Always Judge a Food by Its Packet
This quick test can help you tell whether the item you're eyeing is actually healthy or just the product of creative marketing.
Vegan cauliflower "cheese" puffs. Chocolate hummus. Plant-based, grain-free cookie dough. These foods certainly sound healthy. But are they?
The truth: The words and numbers on a package are your best bet for figuring out where the food falls on the healthy-to-unhealthy spectrum. The problem is, most people don't know how to interpret them. One survey found that 83 percent of Americans are confused by ingredients on food labels at least some of the time (see, it's not just you). On top of that, brands use marketing tactics, including making unsubstantiated health claims and attempting to tap into your emotions, to influence what ends up in your fridge and cupboards, says Ryan Maciel, RD, the head performance-nutrition coach for Precision Nutrition.
Before putting any packaged food in your trolley, take it through Maciel's four-step test:
01. Scan the front.
Consider the front of a box or bag an advertisement: The company is using that space to sell you something rather than just inform you. While many statements used on packaging, like "organic" and "good source" of something, are closely regulated and have strict definitions, other language, like "natural" and "made from real X or Y", can be misleading.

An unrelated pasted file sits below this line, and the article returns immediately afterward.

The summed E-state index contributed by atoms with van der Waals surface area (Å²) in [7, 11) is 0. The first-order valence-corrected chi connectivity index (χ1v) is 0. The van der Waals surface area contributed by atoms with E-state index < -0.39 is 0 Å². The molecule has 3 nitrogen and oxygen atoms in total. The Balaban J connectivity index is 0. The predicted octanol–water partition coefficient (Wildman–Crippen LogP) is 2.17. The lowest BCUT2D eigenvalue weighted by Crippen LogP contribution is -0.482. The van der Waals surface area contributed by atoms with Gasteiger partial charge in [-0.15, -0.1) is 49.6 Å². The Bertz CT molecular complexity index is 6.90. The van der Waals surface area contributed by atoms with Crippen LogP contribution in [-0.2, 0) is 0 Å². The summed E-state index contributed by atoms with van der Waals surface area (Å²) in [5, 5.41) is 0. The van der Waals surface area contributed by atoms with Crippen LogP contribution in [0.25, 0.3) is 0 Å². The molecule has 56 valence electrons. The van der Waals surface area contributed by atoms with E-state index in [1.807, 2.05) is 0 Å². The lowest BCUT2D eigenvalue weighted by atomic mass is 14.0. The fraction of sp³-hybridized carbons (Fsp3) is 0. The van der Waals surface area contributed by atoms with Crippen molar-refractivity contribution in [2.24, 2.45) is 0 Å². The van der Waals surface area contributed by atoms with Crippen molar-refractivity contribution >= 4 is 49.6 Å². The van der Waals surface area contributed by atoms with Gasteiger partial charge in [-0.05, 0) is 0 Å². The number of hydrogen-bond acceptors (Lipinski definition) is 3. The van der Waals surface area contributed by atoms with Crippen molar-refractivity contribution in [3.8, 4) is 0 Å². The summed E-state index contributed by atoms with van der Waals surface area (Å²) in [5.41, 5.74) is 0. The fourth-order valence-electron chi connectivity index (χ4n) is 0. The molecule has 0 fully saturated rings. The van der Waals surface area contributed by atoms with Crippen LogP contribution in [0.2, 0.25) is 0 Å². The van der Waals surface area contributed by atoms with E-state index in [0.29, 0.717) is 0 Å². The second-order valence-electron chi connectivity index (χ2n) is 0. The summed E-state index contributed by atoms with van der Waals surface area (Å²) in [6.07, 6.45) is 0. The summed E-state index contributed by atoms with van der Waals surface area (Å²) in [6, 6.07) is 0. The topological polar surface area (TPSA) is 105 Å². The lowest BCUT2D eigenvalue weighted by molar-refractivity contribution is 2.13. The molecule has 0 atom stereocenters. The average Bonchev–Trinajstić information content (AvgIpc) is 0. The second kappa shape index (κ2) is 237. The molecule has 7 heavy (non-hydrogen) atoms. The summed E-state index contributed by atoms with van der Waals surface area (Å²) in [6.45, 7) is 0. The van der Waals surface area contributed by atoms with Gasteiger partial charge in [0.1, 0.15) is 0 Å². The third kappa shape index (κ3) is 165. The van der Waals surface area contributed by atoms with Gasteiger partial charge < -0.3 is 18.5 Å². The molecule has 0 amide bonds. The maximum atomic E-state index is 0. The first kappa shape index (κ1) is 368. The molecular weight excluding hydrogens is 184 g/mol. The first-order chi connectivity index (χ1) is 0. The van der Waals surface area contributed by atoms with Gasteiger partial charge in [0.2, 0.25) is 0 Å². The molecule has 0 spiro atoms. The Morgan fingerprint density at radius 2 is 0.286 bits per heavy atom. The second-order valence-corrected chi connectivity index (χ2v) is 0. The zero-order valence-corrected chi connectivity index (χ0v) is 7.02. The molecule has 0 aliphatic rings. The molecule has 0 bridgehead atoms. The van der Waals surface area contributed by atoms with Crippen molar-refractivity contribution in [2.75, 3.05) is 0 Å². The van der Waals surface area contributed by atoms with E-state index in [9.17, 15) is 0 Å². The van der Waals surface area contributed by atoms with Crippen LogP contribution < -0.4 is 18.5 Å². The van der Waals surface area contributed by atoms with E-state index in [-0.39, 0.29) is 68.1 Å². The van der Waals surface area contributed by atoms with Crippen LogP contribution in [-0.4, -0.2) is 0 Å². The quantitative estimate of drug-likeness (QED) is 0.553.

Obviously, claims like these can influence how healthy you think a product will be. But even if the claims are true, they don't necessarily correlate with nutritional quality, finds a study in the "Journal of Public Policy & Marketing". For example, a food may well be low-fat or gluten-free, but whether or not eating low-fat or gluten-free foods is actually good for you is something you need to work out with your doctor or dietitian. And those foods could still have other not-so-great traits, as you'll learn below.
Researchers refer to this phenomenon as the "health halo", which is when you assume a health claim means a product is good for you. The truth is, "the more claims you see on a food, the more red flags should pop up in your head", says Maciel. "Take spinach, for example. You don't see a lot of marketing tricks to get you to buy it. It sells itself".
02. Cross-check the claims.
If the packaging calls out, for example, fibre, look at the nutrition-facts panel to see just how many grams it contains. A "good source" of something will have at least 10 percent of your recommended daily value (in the case of fibre, that's 2.5 to 3 grams), while a "high" amount or "excellent source" will top 20 percent (so that'd be 5 grams or more), says Maciel.
Then check the ingredients list to see whether that fibre comes from a naturally occurring source, such as whole grains, legumes or fruits and veggies, or from something less identifiable that's been added to bulk up the fibre content, like psyllium husk or cellulose. Do the same for the protein content, scanning for whole, real foods, like peas instead of pea protein isolate. "Foods in their more natural state are better for us because they are generally more nutrient-dense and lower in calories", says Maciel.